Winner of the Guardian First Book Award, and shortlisted for the Frank O'Connor Short Story Award, this is an unforgettable collection of powerful stories by a stunning young voice from Zimbabwe.
A woman in a township is surrounded by dusty children but longs for a baby of her own; an old man finds that his job making coffins at No Matter Funeral Parlour brings unexpected riches; a politician's widow stands quietly by at her husband's funeral as his colleagues bury an empty casket.
Petina Gappah's characters may have ordinary hopes and dreams, but they are living in a world where a loaf of bread costs half a million dollars - a country expected to have only four presidents in a hundred years. In this spirited debut, Gappah evokes the resilience and inventiveness of the people who struggle to live under Robert Mugabe's regime whilst also battling issues common to all people everywhere: failed promises, unfulfilled dreams, and the yearning for something to anchor them to life.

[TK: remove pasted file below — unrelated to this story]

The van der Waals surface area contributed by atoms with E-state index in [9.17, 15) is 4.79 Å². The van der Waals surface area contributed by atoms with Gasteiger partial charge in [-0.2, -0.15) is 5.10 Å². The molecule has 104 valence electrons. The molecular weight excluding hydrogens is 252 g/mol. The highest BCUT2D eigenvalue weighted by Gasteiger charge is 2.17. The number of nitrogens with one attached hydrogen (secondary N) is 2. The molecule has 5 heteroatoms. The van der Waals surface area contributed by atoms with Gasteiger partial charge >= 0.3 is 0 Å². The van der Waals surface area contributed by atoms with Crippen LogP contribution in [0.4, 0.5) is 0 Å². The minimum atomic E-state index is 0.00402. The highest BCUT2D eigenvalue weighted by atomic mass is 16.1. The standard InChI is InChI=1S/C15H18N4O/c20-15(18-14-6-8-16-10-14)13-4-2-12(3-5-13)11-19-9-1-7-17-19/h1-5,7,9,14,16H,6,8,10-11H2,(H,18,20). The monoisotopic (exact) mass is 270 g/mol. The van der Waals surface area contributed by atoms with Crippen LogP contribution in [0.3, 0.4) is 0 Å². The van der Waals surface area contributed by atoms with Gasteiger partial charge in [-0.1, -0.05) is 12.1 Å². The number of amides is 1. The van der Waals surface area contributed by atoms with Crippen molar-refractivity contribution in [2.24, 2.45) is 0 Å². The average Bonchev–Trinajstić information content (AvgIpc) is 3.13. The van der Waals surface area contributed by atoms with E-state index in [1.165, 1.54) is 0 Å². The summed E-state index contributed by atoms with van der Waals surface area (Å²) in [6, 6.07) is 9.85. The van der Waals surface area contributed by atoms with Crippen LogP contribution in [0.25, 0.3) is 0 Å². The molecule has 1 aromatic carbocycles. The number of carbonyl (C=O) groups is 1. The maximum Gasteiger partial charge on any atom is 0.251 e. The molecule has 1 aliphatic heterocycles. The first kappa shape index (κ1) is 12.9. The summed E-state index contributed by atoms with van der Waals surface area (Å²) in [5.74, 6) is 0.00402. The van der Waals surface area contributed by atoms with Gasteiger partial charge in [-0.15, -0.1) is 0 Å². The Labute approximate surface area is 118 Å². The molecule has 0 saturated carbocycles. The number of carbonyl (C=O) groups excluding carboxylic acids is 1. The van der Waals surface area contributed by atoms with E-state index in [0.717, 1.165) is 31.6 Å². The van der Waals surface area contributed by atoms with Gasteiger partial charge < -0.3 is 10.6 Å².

Petina Gappah is a Zimbabwean writer with law degrees from Cambridge, Graz University and the University of Zimbabwe. Her short fiction and essays have been published in eight countries. She lives with her son Kush in Geneva, where she works as counsel in an international organisation that provides legal aid on international trade law to developing countries. She is currently completing The Book of Memory, her first novel.